As a side note, now I see why Klause separated out Panda and Lunar series in a different catagories, under the heading of "Silver Bullion" and "Gold Bullion".  They were for foreign consumption as bullion, not intented as domestic collectible, until recently.

Yet another side note, other than Panda/Lunar/god of prosperity/Auspicious matters, there are very few silver coins of 0.999 purity in the low denomination level.  So 0.999 is not for domestic consumption until recently.  Hmmm...

low

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Re: Chinese Mint Increases Silver Panda Production An Astonishing 1233%
« Reply #11 on: October 27, 2012, 05:17:07 AM »
I wonder if the author got his fact right?

What is the reason for 2001-D panda?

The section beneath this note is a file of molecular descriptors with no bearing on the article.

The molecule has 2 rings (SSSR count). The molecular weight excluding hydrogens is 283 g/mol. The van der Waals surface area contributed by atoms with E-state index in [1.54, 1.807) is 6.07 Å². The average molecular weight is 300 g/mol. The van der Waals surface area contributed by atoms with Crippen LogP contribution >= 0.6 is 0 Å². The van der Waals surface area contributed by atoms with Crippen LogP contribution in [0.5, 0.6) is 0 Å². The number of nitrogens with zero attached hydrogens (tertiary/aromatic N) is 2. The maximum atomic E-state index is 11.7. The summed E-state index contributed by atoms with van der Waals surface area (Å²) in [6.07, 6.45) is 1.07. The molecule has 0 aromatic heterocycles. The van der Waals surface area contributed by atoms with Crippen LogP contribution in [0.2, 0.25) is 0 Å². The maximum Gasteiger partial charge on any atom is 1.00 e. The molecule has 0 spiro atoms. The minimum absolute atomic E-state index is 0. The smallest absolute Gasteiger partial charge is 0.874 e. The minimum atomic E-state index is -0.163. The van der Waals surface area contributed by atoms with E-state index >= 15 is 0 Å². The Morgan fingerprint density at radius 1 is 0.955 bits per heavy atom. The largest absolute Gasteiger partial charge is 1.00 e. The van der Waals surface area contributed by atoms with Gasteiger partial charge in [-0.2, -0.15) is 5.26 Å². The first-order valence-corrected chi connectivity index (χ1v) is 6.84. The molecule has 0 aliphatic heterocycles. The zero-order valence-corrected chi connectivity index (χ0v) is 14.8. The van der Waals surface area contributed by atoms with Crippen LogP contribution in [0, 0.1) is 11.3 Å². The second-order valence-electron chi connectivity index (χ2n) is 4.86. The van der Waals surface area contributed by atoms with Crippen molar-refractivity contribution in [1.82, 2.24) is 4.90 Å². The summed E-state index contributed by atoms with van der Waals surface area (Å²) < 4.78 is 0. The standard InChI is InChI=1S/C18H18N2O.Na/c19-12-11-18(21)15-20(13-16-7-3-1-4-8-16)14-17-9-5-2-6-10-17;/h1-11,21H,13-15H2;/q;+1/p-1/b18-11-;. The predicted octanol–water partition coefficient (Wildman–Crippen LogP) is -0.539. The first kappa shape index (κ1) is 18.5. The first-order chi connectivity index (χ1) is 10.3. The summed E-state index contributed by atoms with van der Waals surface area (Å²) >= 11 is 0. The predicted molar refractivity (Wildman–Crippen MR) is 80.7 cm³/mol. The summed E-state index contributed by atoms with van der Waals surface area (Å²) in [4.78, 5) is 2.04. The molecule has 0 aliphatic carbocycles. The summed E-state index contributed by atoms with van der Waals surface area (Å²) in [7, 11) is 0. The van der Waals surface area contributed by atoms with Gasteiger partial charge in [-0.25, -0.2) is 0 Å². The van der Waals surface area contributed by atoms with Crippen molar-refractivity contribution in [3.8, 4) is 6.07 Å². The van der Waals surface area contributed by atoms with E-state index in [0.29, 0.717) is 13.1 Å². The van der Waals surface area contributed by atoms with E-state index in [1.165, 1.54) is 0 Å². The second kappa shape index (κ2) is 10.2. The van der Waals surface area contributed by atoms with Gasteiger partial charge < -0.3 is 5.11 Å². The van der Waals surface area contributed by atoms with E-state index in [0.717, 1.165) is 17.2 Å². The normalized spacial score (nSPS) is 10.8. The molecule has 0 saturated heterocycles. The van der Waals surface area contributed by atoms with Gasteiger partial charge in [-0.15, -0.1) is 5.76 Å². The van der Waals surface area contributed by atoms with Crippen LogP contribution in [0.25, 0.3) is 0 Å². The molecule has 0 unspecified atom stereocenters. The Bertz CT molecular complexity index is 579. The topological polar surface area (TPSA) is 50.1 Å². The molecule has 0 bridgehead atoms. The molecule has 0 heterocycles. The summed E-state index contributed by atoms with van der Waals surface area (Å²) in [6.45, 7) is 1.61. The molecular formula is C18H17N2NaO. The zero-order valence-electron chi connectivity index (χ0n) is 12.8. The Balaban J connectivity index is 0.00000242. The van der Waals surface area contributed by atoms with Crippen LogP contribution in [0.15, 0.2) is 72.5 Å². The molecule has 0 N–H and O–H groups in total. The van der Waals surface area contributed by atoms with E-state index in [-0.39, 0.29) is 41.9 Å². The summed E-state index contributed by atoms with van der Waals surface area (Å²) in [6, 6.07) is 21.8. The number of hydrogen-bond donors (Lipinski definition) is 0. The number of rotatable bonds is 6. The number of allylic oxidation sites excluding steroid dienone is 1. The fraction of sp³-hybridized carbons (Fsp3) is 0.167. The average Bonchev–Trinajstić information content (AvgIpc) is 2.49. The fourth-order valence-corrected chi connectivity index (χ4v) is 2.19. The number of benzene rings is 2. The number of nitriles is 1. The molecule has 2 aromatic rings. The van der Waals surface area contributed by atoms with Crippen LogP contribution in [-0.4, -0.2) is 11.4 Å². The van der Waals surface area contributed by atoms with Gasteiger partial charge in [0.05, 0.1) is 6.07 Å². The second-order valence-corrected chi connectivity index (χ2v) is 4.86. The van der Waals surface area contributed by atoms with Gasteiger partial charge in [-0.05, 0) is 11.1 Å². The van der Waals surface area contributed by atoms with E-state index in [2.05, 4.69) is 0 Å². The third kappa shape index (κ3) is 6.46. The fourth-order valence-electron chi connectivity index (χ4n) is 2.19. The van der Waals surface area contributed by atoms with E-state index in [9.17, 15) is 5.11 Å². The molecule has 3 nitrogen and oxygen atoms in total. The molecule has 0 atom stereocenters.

Offline Panda Express

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Re: Chinese Mint Increases Silver Panda Production An Astonishing 1233%
« Reply #12 on: October 27, 2012, 10:00:23 PM »
I wonder if the author got his fact right?

This might be pure speculation on the part of the author of this article to say that China plans on making the silver panda as popular as the American silver eagle, but can you give a better reason for the dramatic increase in the mintage for the 2011-2012 1 oz. silver pandas? The overt legalization of ownership of investment grade silver .999% in late 2009 considerably corresponds with the enormous rise in mintage.  The legalization of investment grade silver ownership was sited in 2 articles within this thread.   The Chinese silver panda coin has become one of the most popular silver bullion coins for investors to own both domestically in China and around the world so there is clearly a demand for this sought-after silver coin otherwise the China Mint would not be ramping up production in the millions.  At the same token, silver pandas are more affordable and in high demand for the general public as compared to owning gold.